They don't look like police cars until the lights go on.
Then the pedal goes down.
Trooper Jason Seeger drives one of the unmarked "muscle cars" in the Arizona Department of Public Safety fleet.
His car is a silver Dodge Charger. The uniformed trooper is essentially invisible to other drivers. Every day he stops between 10 to 15 aggressive drivers, unless it's a day with no rush hour.
"I can get between 15 and 20 people without even breaking a sweat," he said.
They're the speeders, the tailgaters, the wild lane-changers. But "getting them" isn't the goal, he said, as much as slowing them down is.
"Most troopers don't have the mindset to wake up in the morning and just target people who are speeding," Seeger said. "Most troopers have the mindset to slow people down."
What do they say when they realize he's a trooper?
"They usually sigh really big and say, 'I had no idea,'" he said.
The director of the Governor's Office of Highway Safety said since 2016, the agency has provided funding for about a dozen of these cars.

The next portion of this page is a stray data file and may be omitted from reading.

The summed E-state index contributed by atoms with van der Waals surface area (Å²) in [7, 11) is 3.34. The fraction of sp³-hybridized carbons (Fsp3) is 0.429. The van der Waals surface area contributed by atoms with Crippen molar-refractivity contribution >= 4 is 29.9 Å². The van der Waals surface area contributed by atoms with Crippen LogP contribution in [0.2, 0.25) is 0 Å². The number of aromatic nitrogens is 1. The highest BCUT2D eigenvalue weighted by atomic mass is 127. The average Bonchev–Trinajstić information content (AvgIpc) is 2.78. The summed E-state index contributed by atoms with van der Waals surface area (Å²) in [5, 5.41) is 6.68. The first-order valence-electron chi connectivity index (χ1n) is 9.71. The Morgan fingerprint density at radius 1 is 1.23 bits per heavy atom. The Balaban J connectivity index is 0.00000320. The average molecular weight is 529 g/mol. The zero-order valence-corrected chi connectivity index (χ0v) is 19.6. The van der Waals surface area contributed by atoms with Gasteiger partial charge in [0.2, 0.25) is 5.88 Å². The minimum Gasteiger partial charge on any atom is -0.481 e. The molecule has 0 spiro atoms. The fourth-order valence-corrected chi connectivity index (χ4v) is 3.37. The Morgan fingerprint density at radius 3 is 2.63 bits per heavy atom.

They never sit and run radar. They're always moving, always watching. Part of the goal is to stop road rage before it happens.
Some critics question the need for muscle car speed, wondering if it's more flash than what's necessary.
"These vehicles have a specific purpose, and that's to target drivers that are a danger to all of us," DPS spokesperson Trooper Kameron Lee said. "Why wouldn't we all want to be safer on the roadway, our main purpose in traffic enforcement."
As for showing these cars on television and blowing their cover?
Trooper Seeger said that informing the public that DPS could be in something besides a traditional police car is part of the idea.
Drivers should be aware that they don't know if they're being watched, so they need to watch their speed and manners on the road.